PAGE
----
Dear Car Fix: I hear all these news stories on cars accelerating on their own. I have an older Toyota and I'm concerned. What should one do to stop the car, and what is the correct thing to do? I hear so many conflicting stories. Please help me before this happens to me.
-- M.J.F., Williamsville
Answer: I've received many e-mails about many makes and models that have drivers concerned about what to do if their car speeds out of control. You may have a Toyota or another brand.
*Put the gearshift into neutral, if possible, to disengage the engine from its transmission and the rest of the power train without losing power steering or power brakes. Some cars may require you to hold the shifter in the neutral position for a few seconds until it clicks.
*Try applying strong, steady pressure to the foot brakes (do not pump the brakes), and engage the car's emergency brake, simultaneously if necessary.
*If you have a push-button ignition, shut off power to the engine by holding the button for 5 seconds or more. This also will result in a loss of power steering and power brakes, making it harder, though not impossible to steer and slow the car.
*If you use a key, try shutting down the engine by turning the ignition key to the off position. This will cut off the power steering and power brakes as well. Turn the ignition just one click, rather than all the way to the off position, to avoid the risk of locking the steering columns.
*As a last resort, drivers of a runaway car can try calling emergency-911 for assistance.
Try practicing putting your car in neutral in a parking lot. It's good to know your vehicle's controls.
Jumping a dead battery
Dear Car Fix: I don't know how to jump a dead battery, and I'm worried about using jumper cables and how to connect them. Is there another way to recharge a dead battery?
-- L.B., Williamsville
Answer: I suggest that you learn to use jumper cables, but you can purchase a little battery jump starter at your local auto parts or mass merchandiser that plugs into the cigarette lighter. Black & Decker Simple Start is easy to use and will ease your concerns.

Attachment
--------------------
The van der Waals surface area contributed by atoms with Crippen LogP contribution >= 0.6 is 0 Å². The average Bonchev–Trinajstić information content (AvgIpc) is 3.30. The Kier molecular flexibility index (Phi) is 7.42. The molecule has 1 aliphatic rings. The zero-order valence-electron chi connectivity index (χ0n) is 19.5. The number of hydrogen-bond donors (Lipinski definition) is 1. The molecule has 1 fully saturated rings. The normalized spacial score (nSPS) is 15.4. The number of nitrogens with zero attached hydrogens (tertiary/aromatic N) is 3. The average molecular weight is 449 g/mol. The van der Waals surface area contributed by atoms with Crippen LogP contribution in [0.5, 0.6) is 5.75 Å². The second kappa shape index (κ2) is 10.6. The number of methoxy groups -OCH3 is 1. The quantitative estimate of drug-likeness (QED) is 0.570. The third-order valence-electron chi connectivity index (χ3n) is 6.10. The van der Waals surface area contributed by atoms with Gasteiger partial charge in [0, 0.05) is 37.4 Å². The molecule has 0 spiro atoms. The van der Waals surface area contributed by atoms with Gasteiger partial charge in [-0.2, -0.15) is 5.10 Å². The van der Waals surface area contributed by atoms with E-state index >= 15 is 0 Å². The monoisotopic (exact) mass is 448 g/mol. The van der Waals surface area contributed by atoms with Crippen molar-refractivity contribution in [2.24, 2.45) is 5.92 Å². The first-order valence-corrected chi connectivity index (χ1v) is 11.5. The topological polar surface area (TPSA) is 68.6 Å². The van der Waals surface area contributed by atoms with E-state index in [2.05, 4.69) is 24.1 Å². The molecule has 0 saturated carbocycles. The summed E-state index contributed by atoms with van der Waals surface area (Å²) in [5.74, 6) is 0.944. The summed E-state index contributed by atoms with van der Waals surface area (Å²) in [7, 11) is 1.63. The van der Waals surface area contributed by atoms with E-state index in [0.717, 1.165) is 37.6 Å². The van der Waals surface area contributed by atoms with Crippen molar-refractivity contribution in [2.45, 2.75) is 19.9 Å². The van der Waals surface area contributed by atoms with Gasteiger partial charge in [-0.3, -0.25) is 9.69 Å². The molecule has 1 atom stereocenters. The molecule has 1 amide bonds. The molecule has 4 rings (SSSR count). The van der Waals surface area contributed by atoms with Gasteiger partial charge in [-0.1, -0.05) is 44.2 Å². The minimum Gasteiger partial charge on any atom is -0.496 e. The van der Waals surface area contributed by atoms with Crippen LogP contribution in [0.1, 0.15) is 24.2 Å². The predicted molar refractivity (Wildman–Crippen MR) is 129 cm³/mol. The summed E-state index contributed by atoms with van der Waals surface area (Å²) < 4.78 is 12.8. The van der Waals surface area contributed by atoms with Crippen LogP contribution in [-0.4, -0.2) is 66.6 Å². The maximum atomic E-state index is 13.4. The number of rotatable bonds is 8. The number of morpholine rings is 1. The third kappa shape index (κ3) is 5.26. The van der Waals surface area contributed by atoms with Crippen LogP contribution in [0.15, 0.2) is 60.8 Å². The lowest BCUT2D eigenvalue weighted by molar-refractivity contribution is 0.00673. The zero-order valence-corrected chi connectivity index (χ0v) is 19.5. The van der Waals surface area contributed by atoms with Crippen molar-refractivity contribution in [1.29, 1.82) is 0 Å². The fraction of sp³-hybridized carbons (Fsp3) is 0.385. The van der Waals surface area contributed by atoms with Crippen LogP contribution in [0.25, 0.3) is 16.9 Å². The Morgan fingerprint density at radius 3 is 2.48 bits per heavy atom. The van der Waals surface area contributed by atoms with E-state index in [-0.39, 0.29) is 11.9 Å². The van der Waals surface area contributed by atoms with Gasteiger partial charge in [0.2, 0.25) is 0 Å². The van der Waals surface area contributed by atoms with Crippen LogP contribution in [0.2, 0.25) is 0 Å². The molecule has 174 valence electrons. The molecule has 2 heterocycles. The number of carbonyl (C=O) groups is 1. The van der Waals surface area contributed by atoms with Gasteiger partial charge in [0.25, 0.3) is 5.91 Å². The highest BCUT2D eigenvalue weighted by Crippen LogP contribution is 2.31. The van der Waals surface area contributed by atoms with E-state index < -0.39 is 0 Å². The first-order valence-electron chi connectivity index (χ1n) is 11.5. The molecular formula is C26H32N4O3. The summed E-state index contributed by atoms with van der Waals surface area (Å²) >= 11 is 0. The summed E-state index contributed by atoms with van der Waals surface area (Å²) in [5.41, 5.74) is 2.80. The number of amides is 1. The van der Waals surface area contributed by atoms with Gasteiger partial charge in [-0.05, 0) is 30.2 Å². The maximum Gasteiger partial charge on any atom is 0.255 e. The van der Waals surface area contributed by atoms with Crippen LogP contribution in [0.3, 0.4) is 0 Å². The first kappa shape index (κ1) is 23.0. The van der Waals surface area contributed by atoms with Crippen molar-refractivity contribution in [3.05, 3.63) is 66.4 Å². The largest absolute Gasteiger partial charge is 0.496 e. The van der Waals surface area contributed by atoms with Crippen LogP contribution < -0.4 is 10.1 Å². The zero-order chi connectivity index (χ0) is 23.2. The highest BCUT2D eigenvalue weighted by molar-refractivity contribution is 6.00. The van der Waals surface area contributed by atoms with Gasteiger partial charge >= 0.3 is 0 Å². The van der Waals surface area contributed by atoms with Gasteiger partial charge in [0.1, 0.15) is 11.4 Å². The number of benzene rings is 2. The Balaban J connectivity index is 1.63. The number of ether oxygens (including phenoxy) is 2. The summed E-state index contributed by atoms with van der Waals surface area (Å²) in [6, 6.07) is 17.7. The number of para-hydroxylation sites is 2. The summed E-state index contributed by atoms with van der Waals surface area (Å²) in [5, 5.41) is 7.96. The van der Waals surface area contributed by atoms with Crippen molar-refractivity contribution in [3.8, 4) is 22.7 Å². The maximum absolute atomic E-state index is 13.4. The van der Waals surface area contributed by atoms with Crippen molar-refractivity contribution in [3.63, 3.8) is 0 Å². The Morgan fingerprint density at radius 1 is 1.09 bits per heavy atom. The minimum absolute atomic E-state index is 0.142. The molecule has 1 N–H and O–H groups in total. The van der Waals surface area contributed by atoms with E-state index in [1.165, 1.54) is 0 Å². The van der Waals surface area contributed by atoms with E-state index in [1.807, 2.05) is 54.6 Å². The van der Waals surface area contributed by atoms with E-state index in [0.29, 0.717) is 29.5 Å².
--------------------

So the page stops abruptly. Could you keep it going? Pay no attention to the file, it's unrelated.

Caring for tires
Dear Car Fix: I can never remember the "right way" to take care of my tires. I know you're supposed to rotate them every now and then to make sure they don't wear unevenly. Can you enlighten me about the best way to care for tires so that they'll last a long time (and so I can avoid buying a new set constantly)?
-- K.K., Akron
Answer: The best thing to do is get that owner's manual, the book in the glove box under all those napkins and ketchup packs. It tells you the proper way to rotate your tires. Some include the spare tire and others, while some criss-cross, some side-to-side or front to back. If in doubt on the condition of your tires, any tire store or dealer can check tread depth for you for free.
Dear Car Fix: What are the sort of quick and easy repairs that you recommend doing yourself, rather than having the garage handle it for you more expensively?
-- T.S., Wheatfield
Answer: Here is what you can "do-it-yourself" without getting in over your head:
*Battery (replace, jump or charge)
*Replace cabin air filters
*Change oil -- a little more difficult but you can do it!
*Check coolant/anti-freeze level
*Check fluids (brake, transmission, power steering)
*Replace engine air filters
*Replace headlight bulbs
*Change hoses and belts
*Lube squeaky door hinges
*Replace tail and marker lights
*Check tire pressure
*Add washer fluid
*Replace wiper blades
Dear Car Fix: How do you know what is the right gasoline for your car? -- W.B., Buffalo
Answer: Always use the grade of gasoline that is listed in your owner's manual or inside your gas door.
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